Any desire to tweak the state’s existing recall law following this month’s historic gubernatorial election will likely have to wait until January; and even then, it’s a long shot that Republicans and Democrats will find an agreeable middle ground. The state’s recall process — utilized 15 times in less than a year — has become an unpopular political tool for a substantial portion of the electorate. Exit polls in the June 5 election found 60 percent of Wisconsin voters said they believed the mechanism should be reserved for malfeasance or criminal activity. Immediately following the election, which Gov. Scott Walker won easily, politicians from both sides expressed interest in addressing the law’s shortcomings. But in the past few weeks, strident lines have formed.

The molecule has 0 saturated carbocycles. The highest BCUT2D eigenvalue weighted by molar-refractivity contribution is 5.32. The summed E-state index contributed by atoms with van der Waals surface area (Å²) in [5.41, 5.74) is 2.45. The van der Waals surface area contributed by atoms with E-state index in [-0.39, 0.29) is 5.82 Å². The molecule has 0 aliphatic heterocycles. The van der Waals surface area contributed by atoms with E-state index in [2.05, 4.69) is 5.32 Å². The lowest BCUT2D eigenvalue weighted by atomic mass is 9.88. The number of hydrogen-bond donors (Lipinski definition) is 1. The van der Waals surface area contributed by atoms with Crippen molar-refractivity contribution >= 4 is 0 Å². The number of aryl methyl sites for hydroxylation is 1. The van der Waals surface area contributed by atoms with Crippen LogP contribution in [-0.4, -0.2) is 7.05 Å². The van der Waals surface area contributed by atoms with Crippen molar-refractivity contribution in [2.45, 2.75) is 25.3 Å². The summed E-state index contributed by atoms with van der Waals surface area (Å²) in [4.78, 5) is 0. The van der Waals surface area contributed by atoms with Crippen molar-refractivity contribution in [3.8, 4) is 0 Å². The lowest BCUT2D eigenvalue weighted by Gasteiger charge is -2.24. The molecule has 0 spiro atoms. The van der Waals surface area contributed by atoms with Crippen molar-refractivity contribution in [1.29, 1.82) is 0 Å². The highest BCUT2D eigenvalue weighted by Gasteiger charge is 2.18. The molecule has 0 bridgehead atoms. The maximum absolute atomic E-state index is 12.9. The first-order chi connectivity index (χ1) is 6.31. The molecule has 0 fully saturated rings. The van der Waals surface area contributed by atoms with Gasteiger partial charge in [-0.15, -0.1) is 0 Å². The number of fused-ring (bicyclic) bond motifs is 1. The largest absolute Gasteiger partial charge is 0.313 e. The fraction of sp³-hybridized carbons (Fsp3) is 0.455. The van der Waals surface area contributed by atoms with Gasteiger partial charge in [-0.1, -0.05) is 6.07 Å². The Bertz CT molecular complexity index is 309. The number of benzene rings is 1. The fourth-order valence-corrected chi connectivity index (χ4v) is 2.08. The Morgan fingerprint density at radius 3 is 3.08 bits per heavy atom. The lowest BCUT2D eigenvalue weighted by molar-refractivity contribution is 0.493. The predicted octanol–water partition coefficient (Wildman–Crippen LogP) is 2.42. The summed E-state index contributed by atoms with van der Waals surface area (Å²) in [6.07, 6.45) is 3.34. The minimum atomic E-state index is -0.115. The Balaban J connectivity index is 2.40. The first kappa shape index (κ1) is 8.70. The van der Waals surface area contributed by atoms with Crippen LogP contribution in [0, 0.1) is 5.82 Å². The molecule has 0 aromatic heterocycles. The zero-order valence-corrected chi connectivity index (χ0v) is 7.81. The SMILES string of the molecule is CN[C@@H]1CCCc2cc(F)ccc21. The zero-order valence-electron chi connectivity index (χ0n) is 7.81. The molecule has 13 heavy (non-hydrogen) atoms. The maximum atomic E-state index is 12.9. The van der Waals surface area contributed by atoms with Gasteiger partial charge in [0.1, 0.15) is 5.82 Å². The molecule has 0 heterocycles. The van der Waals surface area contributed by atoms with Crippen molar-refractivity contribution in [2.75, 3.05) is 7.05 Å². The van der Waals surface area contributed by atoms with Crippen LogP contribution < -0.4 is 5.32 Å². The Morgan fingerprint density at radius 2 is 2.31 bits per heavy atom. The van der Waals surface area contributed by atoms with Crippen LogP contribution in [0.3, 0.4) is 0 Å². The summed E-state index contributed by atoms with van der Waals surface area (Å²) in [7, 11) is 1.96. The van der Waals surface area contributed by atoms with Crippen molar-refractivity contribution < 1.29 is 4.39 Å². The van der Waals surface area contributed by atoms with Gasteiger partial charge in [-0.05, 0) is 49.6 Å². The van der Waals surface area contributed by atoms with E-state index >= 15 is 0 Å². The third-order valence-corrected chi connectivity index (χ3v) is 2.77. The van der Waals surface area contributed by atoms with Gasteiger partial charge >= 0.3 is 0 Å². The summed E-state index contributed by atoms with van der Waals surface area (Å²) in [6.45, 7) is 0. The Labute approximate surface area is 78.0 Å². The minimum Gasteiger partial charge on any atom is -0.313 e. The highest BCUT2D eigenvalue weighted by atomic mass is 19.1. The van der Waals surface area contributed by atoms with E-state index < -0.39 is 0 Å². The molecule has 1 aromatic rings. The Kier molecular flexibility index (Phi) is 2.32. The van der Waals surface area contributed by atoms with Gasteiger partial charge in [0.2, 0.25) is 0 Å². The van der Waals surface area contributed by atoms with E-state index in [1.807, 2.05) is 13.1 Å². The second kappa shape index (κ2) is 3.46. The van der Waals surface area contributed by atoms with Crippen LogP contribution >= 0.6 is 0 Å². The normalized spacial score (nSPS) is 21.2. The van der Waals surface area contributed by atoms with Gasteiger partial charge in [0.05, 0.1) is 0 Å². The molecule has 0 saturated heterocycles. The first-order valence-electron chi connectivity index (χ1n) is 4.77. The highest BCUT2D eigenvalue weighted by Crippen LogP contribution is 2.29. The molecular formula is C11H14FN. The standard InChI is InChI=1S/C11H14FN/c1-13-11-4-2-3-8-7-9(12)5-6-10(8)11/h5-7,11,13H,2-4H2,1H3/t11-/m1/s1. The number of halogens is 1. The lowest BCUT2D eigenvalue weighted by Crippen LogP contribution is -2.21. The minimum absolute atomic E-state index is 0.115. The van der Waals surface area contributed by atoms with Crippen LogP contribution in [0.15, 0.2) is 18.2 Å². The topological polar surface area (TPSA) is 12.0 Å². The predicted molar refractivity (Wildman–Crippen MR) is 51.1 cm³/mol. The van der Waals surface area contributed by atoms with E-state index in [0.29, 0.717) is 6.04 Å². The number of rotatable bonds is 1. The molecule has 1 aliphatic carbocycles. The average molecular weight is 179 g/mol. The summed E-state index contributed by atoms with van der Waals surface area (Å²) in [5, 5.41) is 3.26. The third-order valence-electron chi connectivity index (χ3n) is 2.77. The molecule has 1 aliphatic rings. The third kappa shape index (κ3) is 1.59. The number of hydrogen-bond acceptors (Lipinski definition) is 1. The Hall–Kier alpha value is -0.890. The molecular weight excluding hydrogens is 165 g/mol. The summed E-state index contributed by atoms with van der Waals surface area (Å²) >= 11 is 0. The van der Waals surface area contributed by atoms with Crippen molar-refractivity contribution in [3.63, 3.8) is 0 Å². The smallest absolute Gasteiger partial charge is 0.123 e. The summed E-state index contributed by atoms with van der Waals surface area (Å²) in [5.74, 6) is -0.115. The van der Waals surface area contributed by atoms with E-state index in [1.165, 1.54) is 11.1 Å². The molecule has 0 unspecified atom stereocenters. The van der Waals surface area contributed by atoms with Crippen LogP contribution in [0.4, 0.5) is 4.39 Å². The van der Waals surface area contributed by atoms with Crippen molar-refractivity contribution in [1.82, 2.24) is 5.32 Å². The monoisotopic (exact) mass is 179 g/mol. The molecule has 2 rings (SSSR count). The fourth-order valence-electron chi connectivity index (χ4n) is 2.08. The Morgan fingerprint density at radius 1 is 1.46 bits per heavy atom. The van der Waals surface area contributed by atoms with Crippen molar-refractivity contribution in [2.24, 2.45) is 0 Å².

Both Republicans and Democrats agree the aspect of the recall law that allows targets to raise unlimited amounts of campaign cash needs to be changed. But Republicans also say the law should also be limited to cases of criminal or unethical behavior. And legislative leaders said this week that while there is momentum for change, there is little bipartisan agreement about exactly what to do, and when to do it. “I think it’s a good idea, but I don’t see us coming back in before the next session to deal with it,” said Senate Republican Leader Scott Fitzgerald, R-Juneau. “And even then, I wonder if this passion for changing that law will remain. These things tend to lose steam the farther you get away from them.”